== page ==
When concrete is subjected to sustained loading, it exhibits the phenomenon of creep. This phenomenon has been recognized long time ago by both structural and material engineers. Creep behavior of concrete is an important phenomenon to be taken into account for evaluating and analyzing the behavior of concrete structures [1, 2]. General creep trends of concrete have been established and are well known [1, 3], and models have been proposed to predict creep in the design of concrete structures [2]. However, despite major successes, the phenomenon of creep is still far from being fully understood, even though it has occupied some of the best minds in the field of cement and concrete research and materials science [3]. Particularly, most of the work that has been pursued in the area of creep behavior was conducted at low levels of stress [46] and early-age creep [7], and the brittle creep behavior of concrete under sustained load levels that are close to its short-term strength is not well known.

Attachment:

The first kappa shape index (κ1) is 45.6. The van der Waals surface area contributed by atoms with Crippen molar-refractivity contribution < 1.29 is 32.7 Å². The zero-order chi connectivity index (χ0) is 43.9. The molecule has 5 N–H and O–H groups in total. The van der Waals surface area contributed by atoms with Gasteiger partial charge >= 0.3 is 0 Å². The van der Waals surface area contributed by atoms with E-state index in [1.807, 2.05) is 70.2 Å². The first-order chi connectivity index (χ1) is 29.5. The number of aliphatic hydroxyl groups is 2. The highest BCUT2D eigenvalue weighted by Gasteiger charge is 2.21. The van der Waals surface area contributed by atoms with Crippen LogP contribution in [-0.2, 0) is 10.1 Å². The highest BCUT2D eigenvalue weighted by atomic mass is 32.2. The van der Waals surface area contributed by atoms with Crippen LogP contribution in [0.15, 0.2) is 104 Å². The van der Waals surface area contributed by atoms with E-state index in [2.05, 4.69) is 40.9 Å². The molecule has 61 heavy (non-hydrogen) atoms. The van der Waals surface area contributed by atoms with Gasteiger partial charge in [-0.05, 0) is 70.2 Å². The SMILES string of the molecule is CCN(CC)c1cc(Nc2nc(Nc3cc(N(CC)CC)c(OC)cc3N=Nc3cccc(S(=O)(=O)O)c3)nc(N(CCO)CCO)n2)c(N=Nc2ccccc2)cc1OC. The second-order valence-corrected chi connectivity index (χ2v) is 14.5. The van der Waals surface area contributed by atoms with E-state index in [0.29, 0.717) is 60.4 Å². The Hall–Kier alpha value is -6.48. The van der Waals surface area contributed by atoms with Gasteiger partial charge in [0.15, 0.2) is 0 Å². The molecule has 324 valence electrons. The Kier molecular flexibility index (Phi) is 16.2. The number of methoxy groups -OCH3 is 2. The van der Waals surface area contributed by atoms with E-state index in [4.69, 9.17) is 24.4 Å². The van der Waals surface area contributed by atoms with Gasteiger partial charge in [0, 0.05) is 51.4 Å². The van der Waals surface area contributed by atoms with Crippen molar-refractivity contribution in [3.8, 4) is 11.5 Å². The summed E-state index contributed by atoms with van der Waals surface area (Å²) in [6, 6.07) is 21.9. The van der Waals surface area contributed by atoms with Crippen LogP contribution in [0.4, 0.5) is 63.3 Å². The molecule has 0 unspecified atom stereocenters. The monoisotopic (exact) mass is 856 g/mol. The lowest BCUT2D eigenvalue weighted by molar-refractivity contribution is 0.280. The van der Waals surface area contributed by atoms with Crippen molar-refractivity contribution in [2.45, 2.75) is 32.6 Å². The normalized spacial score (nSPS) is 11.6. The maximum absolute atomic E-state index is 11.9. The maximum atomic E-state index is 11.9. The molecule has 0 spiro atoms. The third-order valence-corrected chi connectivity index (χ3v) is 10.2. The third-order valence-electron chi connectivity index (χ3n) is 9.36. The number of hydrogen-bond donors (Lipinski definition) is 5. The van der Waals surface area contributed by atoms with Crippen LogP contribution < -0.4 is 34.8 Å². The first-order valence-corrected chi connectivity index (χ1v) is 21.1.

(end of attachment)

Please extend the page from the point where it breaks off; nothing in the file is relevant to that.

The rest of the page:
Concrete is brittle and under high-sustained loading, creep failure can occur after a certain time [8, 9]. This behavior is referred to as static fatigue in materials, and it is thus important to understand the behavior of materials. However, whilst this phenomenon has been studied extensively in metals [10], polymer plastic materials, and rocks [11], the time-dependent failure of concrete has been investigated only to a very limited extent. Because of the extensive range of the variety of constituents entering a concrete mix, it is often difficult to make definite comparisons. Efforts have been made in micromechanics of the effect of concrete composition on creep [12]. Viscoelasticity and crack growth govern the long-term deformability of concrete and thus its service behavior and durability [13]. For low-load levels, the viscoelastic behavior appears quasi-linear, and crack growth is inactive. On the other hand, for high-load levels, cracks grow and interact with viscoelasticity [13]. Nevertheless, as noted by researchers the best way to achieve good long-time predictions is to conduct short-time tests on the concrete and then extrapolate them on the basis of a good prediction model incorporating as much as possible of the physics of creep [3, 14]. Macroscopic scaling laws are necessary if we wish to extrapolate the laboratory results in an attempt to understand the process of brittle creep in concrete at the time-scales and strain rates in practical engineering. The critical behavior of the signals could be a basis for forecasting the time-to-failure of materials [15].